The user asks the database server to translate the query text by default before performing the search; e.g., from French to English. The user sends the code for translation once and then send queries in the language in which he or she is comfortable. These will be pre-processed translated at the server end before being used for search and retrieval.
The user has a Red-Green-Blue (RGB) color query image, but the database images are represented in Hue-Saturation-Value (HSV) color format. The user sends the code for RGB to HSV conversion to the server side, because he (she) is more comfortable working with RGB images, or does not have resources to do color format conversion.
The user uses some non-standard compression technique for the query image to save transmission bandwidth. This compressed image can now be sent along with the decompression code (or, alternatively, decompression code can be sent once in advance). The server uses the decompression code on the compressed image to extract the query image which in turn is used for database search.
The user might be searching a database of video clips that is stored in the interlaced broadcast TV format. However, computers require progressive encoding of frames and hence a format conversion is necessary. A user may then supply the code for conversion of progressive video to interlaced video along with a query which is in the progressive format. The query is pre-processed with this code at the server side before being used to index the database. There may be similar video format conversion requirements; e.g., for 4:2:2-3:1:0 video, etc. Such pre-processing code may be difficult for an ordinary user to write but could be available from third-party vendors.
The user wants to retrieve images with certain topological arrangement. To do this, the user supplies a search function that uses the existing virtual database organization; i.e., the indices of the database. In such cases, the user-supplied code is only some small part of the search function and it uses as is the search indices. For example, in the context of Content-Based Image Retrieval (CBIR) the user may be searching for multiple objects in the query image. State of the art image retrieval systems use image segmentation and search for segments matching those (objects) of user interest. However, the user may in addition desire certain topological properties of the segments; e.g., segment A should fall on the left of segment B and on top of segment C. The server can try to learn this topological relationship using relevance feedback techniques as discussed in prior art prior art systems. However, such techniques are time and bandwidth consuming and often inaccurate in estimating the exact user perception and requirements. This can be avoided if the client supplies code that checks for the topological properties desired by the user. This code modifies the computed distance from the query image and hence changes the ranking of the retrieved images.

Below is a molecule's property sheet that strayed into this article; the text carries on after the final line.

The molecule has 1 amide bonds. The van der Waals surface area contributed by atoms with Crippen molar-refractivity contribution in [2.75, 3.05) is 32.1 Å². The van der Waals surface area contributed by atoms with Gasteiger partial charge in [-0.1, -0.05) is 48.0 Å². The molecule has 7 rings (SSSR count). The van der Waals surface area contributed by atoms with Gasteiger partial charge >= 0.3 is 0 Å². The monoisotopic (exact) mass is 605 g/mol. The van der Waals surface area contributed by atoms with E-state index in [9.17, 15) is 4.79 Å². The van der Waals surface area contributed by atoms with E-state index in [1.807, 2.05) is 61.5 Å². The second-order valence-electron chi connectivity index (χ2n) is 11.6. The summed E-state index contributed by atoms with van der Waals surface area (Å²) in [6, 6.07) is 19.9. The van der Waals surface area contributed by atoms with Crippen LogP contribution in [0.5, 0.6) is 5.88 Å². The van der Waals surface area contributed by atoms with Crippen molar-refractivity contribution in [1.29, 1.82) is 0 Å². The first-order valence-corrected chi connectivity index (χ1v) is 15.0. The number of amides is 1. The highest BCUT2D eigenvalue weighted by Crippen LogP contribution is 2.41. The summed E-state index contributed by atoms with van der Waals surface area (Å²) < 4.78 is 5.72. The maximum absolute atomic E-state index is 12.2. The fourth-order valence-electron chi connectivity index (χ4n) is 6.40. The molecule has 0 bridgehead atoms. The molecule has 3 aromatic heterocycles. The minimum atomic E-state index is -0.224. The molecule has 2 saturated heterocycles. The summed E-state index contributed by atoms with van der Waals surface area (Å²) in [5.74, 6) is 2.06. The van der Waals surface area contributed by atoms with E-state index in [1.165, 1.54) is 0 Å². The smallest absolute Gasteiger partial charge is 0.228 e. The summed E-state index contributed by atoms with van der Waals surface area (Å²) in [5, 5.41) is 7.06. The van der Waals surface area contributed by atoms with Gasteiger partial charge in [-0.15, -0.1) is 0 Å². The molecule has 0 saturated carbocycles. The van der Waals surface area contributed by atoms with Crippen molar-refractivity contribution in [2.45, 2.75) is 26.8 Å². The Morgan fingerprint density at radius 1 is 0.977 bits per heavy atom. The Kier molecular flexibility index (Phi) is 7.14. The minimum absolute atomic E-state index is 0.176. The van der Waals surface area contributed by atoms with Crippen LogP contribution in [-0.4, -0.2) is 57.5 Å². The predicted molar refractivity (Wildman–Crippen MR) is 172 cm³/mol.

As another example, the user wants to retrieve images containing his (her) definition of the background. The user may be the best person to describe his (her) notion of backgrounds during image searches. The retrieval performance of segmentation-based CBIR may increase if the search module utilizes heuristic classification of segments as backgrounds or foregrounds; i.e., objects. The user may be able to code this information for each query but it is extremely difficult for the server to have a robust algorithm of such classification which succeeds on a variety of images, because background may be a subjective concept.
The user customizes the database virtual organization also. Thus, if the user changes the similarity metric (distance measure), uses a different set of features or does a re-weighting of the feature dimensions used for matching then the entire database needs to be processed using the user supplied code and new indices must be generated, making scalability an important issue. However, such changes will seldom be done with each query. A user typically would set his search preferences once in a while (e.g., once in two weeks, a month) and would be willing to wait for a few hours to configure the database to suit his (her) requirements. The user first requests for a complete reorganization of the database using his (her) supplied code. The server creates new indices and stores them for the user who can then use them for all future queries. For example, a user might want to look for different types (texture) of cloth when furnishing his (her) house and would be ready to wait for few hours while the database is reorganized on texture keys rather than the default which might have been color keys. After the reorganization the user can search for texture-based queries using the user-supplied similarity metric based on texture properties.